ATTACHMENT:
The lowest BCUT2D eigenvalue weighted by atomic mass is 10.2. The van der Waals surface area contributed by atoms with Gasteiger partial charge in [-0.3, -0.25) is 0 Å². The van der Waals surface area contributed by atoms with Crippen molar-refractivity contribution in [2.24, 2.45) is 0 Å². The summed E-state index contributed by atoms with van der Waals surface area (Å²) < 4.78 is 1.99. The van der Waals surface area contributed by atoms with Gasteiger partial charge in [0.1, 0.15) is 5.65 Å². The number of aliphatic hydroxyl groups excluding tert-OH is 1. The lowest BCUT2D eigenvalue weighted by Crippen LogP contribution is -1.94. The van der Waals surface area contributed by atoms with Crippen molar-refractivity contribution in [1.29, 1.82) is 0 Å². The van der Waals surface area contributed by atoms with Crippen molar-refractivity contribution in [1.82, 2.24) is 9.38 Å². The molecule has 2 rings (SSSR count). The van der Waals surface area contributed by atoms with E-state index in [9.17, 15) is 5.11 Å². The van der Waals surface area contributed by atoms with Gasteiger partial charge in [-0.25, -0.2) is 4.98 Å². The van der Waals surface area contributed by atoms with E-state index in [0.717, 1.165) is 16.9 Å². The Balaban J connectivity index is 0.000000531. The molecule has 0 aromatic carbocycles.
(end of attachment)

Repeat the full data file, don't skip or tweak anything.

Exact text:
The lowest BCUT2D eigenvalue weighted by atomic mass is 10.2. The van der Waals surface area contributed by atoms with Gasteiger partial charge in [-0.3, -0.25) is 0 Å². The van der Waals surface area contributed by atoms with Crippen molar-refractivity contribution in [2.24, 2.45) is 0 Å². The summed E-state index contributed by atoms with van der Waals surface area (Å²) < 4.78 is 1.99. The van der Waals surface area contributed by atoms with Gasteiger partial charge in [0.1, 0.15) is 5.65 Å². The number of aliphatic hydroxyl groups excluding tert-OH is 1. The lowest BCUT2D eigenvalue weighted by Crippen LogP contribution is -1.94. The van der Waals surface area contributed by atoms with Crippen molar-refractivity contribution in [1.29, 1.82) is 0 Å². The van der Waals surface area contributed by atoms with Crippen molar-refractivity contribution in [1.82, 2.24) is 9.38 Å². The molecule has 2 rings (SSSR count). The van der Waals surface area contributed by atoms with E-state index in [9.17, 15) is 5.11 Å². The van der Waals surface area contributed by atoms with Gasteiger partial charge in [-0.25, -0.2) is 4.98 Å². The van der Waals surface area contributed by atoms with E-state index in [0.717, 1.165) is 16.9 Å². The Balaban J connectivity index is 0.000000531. The molecule has 0 aromatic carbocycles.